What do you think?

Cheers

Andrea

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Does Klout Have Clout?

I love Klout. I love the idea of it and know that – over time – it’s going to be a cracking part of our digital and professional lives. However, right now, it’s not great for me. The clash is I’m seeing Klout referenced more and more to measure a person’s influence in business (which includes whether someone is employable), but I am wondering if it is really an accurate reflection of a person’s clout today?

KloutA challenge I had recently was my Klout score actually went down by an average of seven points after taking on a full-time role. If anything, I thought it would have gone up – particularly as I’m working for a global company, engaging more broadly on social media, and sharing a lot of information which is gaining significantly more shares/retweets/etc… than when I worked for myself. Suffice to say, I definitely feel I have more ‘Klout’ these days.

But my challenge continues. At the moment, Klout measures my impact based on my personal Facebook page, one Twitter handle @AndreaTEdwards, my Google+ page and my LinkedIn page. With that said, it doesn’t appear to capture all of this activity and I don’t know how to change that… probably un-tech-savvy-me’s fault!

However, I also have:

  • Two additional Twitter handles
  • Three additional Facebook pages (along with my personal page)
  • Two WordPress blogs
  • One Blogger blog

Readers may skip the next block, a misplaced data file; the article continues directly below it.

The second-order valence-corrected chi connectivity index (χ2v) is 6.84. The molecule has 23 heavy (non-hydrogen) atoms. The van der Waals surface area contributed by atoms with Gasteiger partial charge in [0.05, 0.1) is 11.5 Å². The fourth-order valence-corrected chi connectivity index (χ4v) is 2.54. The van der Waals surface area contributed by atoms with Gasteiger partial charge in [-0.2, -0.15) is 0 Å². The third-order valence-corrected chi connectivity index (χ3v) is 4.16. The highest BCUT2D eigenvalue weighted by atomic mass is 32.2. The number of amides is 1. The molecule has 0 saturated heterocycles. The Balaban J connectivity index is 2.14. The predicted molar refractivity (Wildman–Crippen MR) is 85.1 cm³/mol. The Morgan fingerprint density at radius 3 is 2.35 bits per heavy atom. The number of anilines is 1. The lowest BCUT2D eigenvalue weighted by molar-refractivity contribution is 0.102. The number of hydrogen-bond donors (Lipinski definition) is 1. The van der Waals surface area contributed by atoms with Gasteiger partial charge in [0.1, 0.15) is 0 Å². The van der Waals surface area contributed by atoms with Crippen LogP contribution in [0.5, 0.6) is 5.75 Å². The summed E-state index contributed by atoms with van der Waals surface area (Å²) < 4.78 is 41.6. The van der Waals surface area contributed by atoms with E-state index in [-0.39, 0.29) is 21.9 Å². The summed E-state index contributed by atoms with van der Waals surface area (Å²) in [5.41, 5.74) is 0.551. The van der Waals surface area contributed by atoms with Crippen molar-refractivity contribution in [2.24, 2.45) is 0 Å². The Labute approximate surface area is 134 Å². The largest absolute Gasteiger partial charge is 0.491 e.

• A YouTube account
  • A slightly inactive SlideShare account
  • and I’m active on Pinterest

There are many more social channels people are active on (and I have more accounts I’m not active on) but of my 17 social media “assets” only four are being measured (to a certain extent) to ascertain my Klout. Therefore, it’s just not an accurate reflection of what I’m doing right now, which is a shame, because I’d love to know my real Klout score.

Of course, it takes a whole lot of effort for the developers working on the backend of Klout to integrate all of these channels – I get that – but I am definitely looking forward to the day it happens.

So right now I have to ask the question – is it a valuable measurement tool to ascertain a professionals’ clout? Maybe I’m just missing something? Would love to know your thoughts.

Cheers

Andrea

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52 Tips on Content and Community From the Top New Media Experts

If you are in a marketing, communications, digital media, or any other role within the marketing mix, I can recommend downloading this eBook entitled “The New Media Rat Pack – 52 Tips on Content & Community From the Top New Media Experts.

52 Tips on Content and Community from the Top New Media Experts

Launched by Top Rank Marketing in advance of NMX 2013 (formerly BlogWorld) – an event that was held in Vegas early January 2013 – it’s a worthwhile read. Essentially it’s a top level overview of all of the new (and some old) marketing solutions available today, and includes commentary from 52 of the world’s experts in this field. It’s not deep content, and the focus (including the research) tends to be focused on the US, however by reviewing each of the sections, it gives you the opportunity to assess what is of interest to you, and then you can dig deep.

I think a lot of marketing folk in Asia Pacific could benefit from this eBook and the ideas shared, as in many areas, we remain in our infancy in regards to embracing the real business opportunities these solutions offer. B2B or B2C – it is relevant for both.